East Africa

Uganda: Exporting medics will help expose them to best practice – PS Lukwago

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Wise decision? A court judgment to a green light or halt exportation of at least 263 health workers by the ministries of Health and Foreign Affairs to Trinidad & Tobago was expected on March 2 but was postponed and expected this coming week. The Belgium government last week withdrew Shs34 billion to Uganda’s health sector over the matter but Ministry of Health Permanent Secretary, Dr Asuman Lukwago, told Sunday Monitor’s Frederic Musisi that Uganda is in surplus of medical workers.


There is conclusive evidence of acute shortage of health workers in the country, but why would Uganda insist on exporting medical workers it doesn’t have and who is behind the process?
It was the Ministry of Foreign Affairs that received a request from Trinidad that was intended to accelerate bilateral relations between the two countries. Trinidad would train our people on oil matters in exchange for doctors. They therefore involved other stakeholders, like my ministry and the Health Service Commission, into this process to study the request and see how we could go forward.
When Foreign Affairs comes up with an arrangement it binds the entire government which means in the perspective of collective responsibility, it binds government departments.

What was/is the specific role of your ministry in this scheme?
Our role was to advice the Ministry of Foreign Affairs, for example, who should be targeted, where should these health workers comes from. But we also advised them not to deplete our departments. The arrangement was to recruit those medical workers who are not employed but are experienced. We advised them to put up an open advert and some conditions we spelt down.

But according to the shortlist majority of candidates are from local government hospitals and 93 are from Mulago National Referral Hospital…
The so-called 93 medical candidates from Mulago are people who have been working as interns or those who have been on training or those who have been on postgraduate courses, have completed training but are not yet absorbed because the system is incapacitated for now. So they might appear like they are from Mulago, but they are not recognised as Mulago staff.

Have you personally looked at or reviewed this shortlist?
We have technical people working on this and I’m convinced they have looked at information on everyone. To a certain extent some of the candidates may want to say we can default on our work places or come from Mulago where we have been employed but these are small numbers and cannot change the country’s statistics; that means we can replace them.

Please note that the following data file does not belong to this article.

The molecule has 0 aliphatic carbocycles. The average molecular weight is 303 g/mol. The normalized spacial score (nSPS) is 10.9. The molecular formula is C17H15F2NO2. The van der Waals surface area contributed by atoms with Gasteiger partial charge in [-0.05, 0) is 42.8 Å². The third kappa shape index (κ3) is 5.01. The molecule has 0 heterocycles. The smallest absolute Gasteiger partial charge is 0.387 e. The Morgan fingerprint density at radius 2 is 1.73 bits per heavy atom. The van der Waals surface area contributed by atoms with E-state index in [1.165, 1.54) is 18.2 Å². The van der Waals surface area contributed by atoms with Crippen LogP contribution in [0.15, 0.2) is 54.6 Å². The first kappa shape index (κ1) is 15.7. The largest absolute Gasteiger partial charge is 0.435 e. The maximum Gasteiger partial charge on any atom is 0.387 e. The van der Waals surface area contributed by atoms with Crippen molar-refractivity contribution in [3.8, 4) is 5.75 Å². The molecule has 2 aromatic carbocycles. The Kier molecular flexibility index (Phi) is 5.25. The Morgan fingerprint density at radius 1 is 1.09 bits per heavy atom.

But with the year in, year out cries of acute shortage of medical staff in government health facilities, did you as technical people take a step backwards to reflect on this?
Uganda has some challenges of shortage of human resource on the frontline but it does not mean shortage in capacity. There are some frontiers like midwives, nurses, general medicine doctors, among others where we have excess and the biggest question becomes whether we should just let them be there without work or put them in line to wait for vacancies to pop up but for how long?
On frontlines where we don’t have excess these people are already absorbed by government. Everybody’s wish is for government to take up everybody but government cannot because the resources are finite. But our higher institutions of learning also produce more every year so where do we put them? The same is for teachers, economists, journalists and other groups.
If what is happening to doctors happens to teachers, economists and journalist, it would be good for the country. Uganda has a lot of teachers but countries like Central African Republic don’t have teachers. Somalia might need English teachers yet there are so many of those who are not employed.
We are talking more doctors because health touches our lives more. But if we’re to mobilise about 1,000 teachers to go to any of those countries, such a debate would still come up notwithstanding there are hundreds of unemployed graduate teachers.

The 2013 Budget Monitoring and Accountability Unit report indicates that even with the recruitment of 6,100 staff for the next five years, still there would be shortage. How do you justify enough?
The specific figures are in our reports. But for your information, doctors have been informally going out and have been crossing borders to work in countries like South Sudan, South Africa, America, and Europe. This time around, government just wanted to formalise the process of their going to Trinidad & Tobago. So I think we should be talking more about the safety of our children-Trinidad is largely a black country but we don’t know whether their cultures have changed so we don’t want our people to find any trouble there.
That it was why Foreign Affairs is taking the lead this time around—they will be provided with passports and the ministry will also follow them up in case the host country fails to comply on the terms and conditions, for consular services, and other issues.